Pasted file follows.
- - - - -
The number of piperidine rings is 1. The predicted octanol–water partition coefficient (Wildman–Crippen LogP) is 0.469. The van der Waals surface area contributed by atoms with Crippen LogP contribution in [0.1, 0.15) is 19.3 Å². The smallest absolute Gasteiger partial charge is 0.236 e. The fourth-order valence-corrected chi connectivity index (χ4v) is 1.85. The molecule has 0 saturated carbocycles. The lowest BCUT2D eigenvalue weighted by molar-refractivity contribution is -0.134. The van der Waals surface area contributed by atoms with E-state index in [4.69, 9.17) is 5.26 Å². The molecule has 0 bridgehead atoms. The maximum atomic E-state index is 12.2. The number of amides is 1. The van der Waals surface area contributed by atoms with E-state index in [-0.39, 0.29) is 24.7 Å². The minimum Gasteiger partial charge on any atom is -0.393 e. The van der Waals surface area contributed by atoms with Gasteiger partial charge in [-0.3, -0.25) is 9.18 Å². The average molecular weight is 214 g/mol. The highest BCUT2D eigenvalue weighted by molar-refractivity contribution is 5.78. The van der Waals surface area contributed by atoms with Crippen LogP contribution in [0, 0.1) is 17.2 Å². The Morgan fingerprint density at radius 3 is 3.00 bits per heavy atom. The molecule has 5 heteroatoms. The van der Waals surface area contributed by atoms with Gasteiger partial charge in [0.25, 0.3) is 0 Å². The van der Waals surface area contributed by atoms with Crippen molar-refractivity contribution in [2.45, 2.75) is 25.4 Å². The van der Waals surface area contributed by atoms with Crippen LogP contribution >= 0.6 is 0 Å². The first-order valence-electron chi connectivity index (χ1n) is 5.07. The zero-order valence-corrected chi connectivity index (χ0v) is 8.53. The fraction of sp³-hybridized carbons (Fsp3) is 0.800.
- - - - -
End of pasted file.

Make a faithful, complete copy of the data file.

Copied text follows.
The number of piperidine rings is 1. The predicted octanol–water partition coefficient (Wildman–Crippen LogP) is 0.469. The van der Waals surface area contributed by atoms with Crippen LogP contribution in [0.1, 0.15) is 19.3 Å². The smallest absolute Gasteiger partial charge is 0.236 e. The fourth-order valence-corrected chi connectivity index (χ4v) is 1.85. The molecule has 0 saturated carbocycles. The lowest BCUT2D eigenvalue weighted by molar-refractivity contribution is -0.134. The van der Waals surface area contributed by atoms with E-state index in [4.69, 9.17) is 5.26 Å². The molecule has 0 bridgehead atoms. The maximum atomic E-state index is 12.2. The number of amides is 1. The van der Waals surface area contributed by atoms with E-state index in [-0.39, 0.29) is 24.7 Å². The minimum Gasteiger partial charge on any atom is -0.393 e. The van der Waals surface area contributed by atoms with Gasteiger partial charge in [-0.3, -0.25) is 9.18 Å². The average molecular weight is 214 g/mol. The highest BCUT2D eigenvalue weighted by molar-refractivity contribution is 5.78. The van der Waals surface area contributed by atoms with Crippen LogP contribution in [0, 0.1) is 17.2 Å². The Morgan fingerprint density at radius 3 is 3.00 bits per heavy atom. The molecule has 5 heteroatoms. The van der Waals surface area contributed by atoms with Gasteiger partial charge in [0.25, 0.3) is 0 Å². The van der Waals surface area contributed by atoms with Crippen molar-refractivity contribution in [2.45, 2.75) is 25.4 Å². The van der Waals surface area contributed by atoms with Crippen LogP contribution >= 0.6 is 0 Å². The first-order valence-electron chi connectivity index (χ1n) is 5.07. The zero-order valence-corrected chi connectivity index (χ0v) is 8.53. The fraction of sp³-hybridized carbons (Fsp3) is 0.800.